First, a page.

Turn Your Shower into a Spa Retreat
Unlike your bathtub, typically used for only the occasional soak, your shower gets a workout every day. So, both designers and consumers are looking to intensify the daily shower experience with innovations such as steam showers, chromatherapy and multiple showerheads that can massage you like a soft summer rain or a Swedish masseuse on steroids. Here's an array of innovations that will make you never want to leave your shower.
How you enter it is the first thing to consider. A frameless glass door is one new option, where the glass seems to float without support. Tempered safety glass in either 3/8- or 1/2-inch thickness gives an airy, open feeling to the space — great for a small shower. For a larger space, you can dispense with a door entirely. Put a curved tile wall or an L-shaped glass tile space that won't fence you in but will contain the water. Clarke's Iridess shower has a curved acrylic wall in four glowing colors, pearl, sea spray, azure and orchid, with 16 color choices for the floor. Another new shower enclosure material is metal — Frigo Design does them in either their exclusive fingerprint-free stainless steel or copper with a non-tarnishing sealer. Tell them your shower system and dimensions, and they'll fabricate it to your specifications.
The heart of the shower is the showerhead, with enough choices to make your own head spin, from custom shower systems to a regular showerhead with not-so regular features. A number of manufacturers, such as Kohler or Grohe, let you design your own shower system. This means choosing how many showerheads and body sprays — wall-mounted sprayers that are aimed below your shoulders — and perhaps a hand-held sprayer. The heads can be installed in wall tile or on a metal tower for acrylic surfaces. You can have almost as many sprayers as you have wall space, but as few as two are enough for some people. Hedonistic water babies could go up to 14. Kohler's WaterTiles can be custom designed. These square sprayers can be mounted on the wall or ceiling. You can choose from 22- or 54-nozzle body sprays and a 54-nozzle showerhead that can be aimed — despite its square shape — anywhere.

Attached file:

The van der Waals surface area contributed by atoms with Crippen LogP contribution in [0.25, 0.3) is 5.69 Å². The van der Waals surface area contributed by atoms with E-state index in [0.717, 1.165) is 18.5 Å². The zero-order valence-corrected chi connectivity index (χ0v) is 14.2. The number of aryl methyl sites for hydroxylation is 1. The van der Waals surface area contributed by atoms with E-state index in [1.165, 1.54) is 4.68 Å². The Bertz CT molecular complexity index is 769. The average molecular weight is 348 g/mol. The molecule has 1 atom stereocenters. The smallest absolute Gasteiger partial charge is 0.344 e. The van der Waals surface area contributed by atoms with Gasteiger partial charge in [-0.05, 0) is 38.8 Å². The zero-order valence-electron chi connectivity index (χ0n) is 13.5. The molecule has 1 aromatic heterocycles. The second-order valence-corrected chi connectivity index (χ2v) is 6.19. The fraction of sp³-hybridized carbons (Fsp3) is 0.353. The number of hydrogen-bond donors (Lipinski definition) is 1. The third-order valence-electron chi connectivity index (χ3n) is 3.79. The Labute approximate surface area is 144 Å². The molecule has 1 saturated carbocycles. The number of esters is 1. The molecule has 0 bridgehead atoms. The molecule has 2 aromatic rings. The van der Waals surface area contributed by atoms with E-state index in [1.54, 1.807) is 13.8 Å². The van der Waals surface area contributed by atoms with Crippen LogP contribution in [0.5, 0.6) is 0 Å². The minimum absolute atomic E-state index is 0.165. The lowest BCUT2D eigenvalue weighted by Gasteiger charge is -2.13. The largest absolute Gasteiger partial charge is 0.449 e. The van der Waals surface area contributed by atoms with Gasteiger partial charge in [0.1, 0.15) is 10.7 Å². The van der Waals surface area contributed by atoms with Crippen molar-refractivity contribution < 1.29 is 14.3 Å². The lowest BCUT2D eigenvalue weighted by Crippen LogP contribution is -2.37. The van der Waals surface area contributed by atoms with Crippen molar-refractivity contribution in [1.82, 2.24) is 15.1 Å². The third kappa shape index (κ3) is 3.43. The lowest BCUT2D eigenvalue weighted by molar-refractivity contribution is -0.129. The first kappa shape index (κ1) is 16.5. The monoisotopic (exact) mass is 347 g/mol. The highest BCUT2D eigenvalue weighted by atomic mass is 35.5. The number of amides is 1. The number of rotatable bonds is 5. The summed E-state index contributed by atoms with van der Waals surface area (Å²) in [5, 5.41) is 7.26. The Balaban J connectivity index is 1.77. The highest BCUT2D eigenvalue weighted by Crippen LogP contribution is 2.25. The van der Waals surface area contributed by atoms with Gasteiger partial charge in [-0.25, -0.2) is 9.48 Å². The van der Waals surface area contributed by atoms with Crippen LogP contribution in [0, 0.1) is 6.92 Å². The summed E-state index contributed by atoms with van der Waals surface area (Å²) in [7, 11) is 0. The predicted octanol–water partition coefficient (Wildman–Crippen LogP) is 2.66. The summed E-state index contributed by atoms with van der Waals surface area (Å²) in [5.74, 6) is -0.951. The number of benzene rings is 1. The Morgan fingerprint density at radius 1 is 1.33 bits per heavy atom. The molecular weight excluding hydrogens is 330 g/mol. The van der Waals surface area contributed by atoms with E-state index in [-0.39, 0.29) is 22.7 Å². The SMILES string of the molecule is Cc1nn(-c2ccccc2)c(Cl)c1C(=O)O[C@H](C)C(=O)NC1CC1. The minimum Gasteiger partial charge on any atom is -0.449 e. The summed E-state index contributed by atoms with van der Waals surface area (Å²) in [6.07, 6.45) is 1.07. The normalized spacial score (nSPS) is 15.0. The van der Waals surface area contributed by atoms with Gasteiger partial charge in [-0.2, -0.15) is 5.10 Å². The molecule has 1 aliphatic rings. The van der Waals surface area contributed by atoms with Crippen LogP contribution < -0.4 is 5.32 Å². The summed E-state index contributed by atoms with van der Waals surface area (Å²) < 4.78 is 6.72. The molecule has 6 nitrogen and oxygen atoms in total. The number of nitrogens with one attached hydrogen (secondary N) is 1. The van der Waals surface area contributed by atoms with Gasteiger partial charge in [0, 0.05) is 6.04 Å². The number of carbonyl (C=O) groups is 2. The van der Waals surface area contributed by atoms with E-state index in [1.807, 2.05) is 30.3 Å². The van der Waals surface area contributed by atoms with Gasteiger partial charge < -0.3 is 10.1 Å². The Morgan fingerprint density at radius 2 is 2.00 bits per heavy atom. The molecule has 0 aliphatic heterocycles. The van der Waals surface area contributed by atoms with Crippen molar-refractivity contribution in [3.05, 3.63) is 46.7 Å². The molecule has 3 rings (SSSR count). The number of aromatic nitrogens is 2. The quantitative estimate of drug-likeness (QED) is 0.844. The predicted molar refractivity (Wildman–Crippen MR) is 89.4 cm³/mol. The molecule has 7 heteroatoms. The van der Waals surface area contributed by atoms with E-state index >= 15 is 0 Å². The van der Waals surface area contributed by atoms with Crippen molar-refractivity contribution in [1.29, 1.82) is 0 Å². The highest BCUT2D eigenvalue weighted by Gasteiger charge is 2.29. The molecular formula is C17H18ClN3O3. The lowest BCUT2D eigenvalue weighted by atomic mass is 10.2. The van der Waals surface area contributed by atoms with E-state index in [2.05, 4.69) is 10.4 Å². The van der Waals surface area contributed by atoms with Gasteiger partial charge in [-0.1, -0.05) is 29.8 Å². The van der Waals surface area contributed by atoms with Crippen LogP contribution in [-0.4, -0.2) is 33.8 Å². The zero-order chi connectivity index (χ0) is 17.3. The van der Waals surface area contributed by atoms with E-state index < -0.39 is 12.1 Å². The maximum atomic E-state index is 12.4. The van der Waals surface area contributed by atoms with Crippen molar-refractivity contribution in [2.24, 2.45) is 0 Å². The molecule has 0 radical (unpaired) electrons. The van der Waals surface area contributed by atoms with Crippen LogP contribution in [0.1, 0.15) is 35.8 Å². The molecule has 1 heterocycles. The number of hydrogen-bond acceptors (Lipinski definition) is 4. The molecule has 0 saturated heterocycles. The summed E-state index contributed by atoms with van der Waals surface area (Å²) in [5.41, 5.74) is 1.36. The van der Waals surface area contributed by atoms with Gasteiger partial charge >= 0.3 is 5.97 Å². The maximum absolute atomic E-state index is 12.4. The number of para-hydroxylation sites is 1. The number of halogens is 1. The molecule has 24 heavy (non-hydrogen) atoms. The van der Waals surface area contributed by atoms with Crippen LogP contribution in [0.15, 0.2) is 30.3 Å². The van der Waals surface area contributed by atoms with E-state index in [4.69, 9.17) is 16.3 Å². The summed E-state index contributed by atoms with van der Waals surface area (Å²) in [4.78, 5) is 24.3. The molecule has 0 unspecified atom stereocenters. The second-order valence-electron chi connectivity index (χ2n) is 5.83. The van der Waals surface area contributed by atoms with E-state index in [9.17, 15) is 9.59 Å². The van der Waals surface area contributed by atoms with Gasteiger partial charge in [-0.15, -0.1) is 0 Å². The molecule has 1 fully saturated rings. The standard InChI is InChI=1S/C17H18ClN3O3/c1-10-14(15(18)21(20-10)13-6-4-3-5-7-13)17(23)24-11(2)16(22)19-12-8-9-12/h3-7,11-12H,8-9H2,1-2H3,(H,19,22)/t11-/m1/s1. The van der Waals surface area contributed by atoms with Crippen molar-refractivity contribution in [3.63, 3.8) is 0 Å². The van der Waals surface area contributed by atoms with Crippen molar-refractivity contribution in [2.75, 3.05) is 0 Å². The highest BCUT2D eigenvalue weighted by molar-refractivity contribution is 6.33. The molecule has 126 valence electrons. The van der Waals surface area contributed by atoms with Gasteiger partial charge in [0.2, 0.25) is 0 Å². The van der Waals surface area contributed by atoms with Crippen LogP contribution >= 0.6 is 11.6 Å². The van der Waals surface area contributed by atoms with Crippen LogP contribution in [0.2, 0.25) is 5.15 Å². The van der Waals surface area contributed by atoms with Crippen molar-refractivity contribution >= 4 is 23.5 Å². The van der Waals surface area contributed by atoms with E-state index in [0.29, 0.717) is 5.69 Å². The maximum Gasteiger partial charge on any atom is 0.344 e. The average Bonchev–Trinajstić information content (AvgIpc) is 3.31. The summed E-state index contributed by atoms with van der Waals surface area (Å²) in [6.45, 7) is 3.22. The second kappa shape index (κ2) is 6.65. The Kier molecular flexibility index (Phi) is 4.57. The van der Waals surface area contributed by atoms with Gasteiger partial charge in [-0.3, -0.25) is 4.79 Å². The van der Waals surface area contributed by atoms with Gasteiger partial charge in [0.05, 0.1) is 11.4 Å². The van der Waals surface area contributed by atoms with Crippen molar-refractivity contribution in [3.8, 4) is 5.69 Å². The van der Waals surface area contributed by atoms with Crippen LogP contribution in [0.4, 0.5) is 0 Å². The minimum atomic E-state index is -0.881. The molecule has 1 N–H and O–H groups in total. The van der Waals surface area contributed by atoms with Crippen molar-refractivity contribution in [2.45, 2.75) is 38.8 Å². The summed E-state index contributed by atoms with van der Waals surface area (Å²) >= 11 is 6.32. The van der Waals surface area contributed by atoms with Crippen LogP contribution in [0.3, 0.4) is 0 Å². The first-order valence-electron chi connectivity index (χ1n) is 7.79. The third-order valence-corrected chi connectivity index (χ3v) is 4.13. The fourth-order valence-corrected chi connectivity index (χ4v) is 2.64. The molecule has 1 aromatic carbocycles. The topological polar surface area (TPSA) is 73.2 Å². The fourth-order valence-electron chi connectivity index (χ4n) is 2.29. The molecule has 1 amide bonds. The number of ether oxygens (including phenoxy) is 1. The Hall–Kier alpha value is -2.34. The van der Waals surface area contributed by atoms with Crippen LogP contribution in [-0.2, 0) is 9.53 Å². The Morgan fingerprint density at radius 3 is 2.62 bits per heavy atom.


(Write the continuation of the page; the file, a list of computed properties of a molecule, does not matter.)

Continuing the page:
With all that water everywhere, you'll need to make sure your plumbing is up to the job. A standard showerhead uses about 2.5 gallons per minute (GPM), a shower system may use up to 12 to 15 GPM. Make sure you've got a hot water heater that won't leave you in a cold shower. And check to see if your water pipes are wide enough; half an inch is standard, but you may need three-quarter inch or even an inch to handle water for a custom shower system.
If you're more of a shower minimalist, a single showerhead can still pack some punch — with massaging jets or various other pampering pluses. Many have a self-cleaning mechanism, which means that you never need to worry about calcium deposits ruining your spray arc or power. Hansgrohe's Downpour Royale is one such showerhead, and in 7-, 10-, and 14-inch sizes, you can take your pick. It injects air into the water spray, which — especially if you're underneath the 14 in. model with 225 sprayers — lets you sing in the rain while you shower. And "Tiny Bubbles" isn't just a Don Ho song.
Some showerheads, such as Rohl's 3-function model, give you a choice of rain, mist or massage sprays.
Beyond the therapeutic effects of water and massage, add the holistic art of chromatherapy — using colored lights to energize or relax — to your shower. Ondine's Electric Light System (or ELS) pours light and water from each of its 270 nozzles — a combination of fiber optics and halogen lights. And for more of a therapeutic punch, add the healing power of crystals with Ondine's Krystal ELS boasting Swarovski crystals around the perimeter.
If you like a downpour instead of a drizzle, check out Kohler's Waterfall, which is part of its BodySpa line. BodySpa shower enclosures have a high-walled bottom section and a pump system to reuse the water. After your waterfall (and/or multiple body spray) massage, you can turn off the pump and open the drain to take a regular shower.
You can also choose between a regular shower and a steam bath in a steam shower unit. This shower is totally enclosed to keep the steam in — so you not only get its full benefits but don't grow biology experiments in your bathroom — and many models have massaging body-spray systems as well. You can add a steam-producing unit to your own shower, but make sure that it's completely enclosed and has waterproof walls, ceiling and door. A steam shower's ceiling should also be curved so that cool water droplets condensing there will run down the sides instead of dripping on you.
With any of these new shower accoutrements, that daily shower can turn into a daily spa retreat.
Clark Products, www.clarkeproducts.com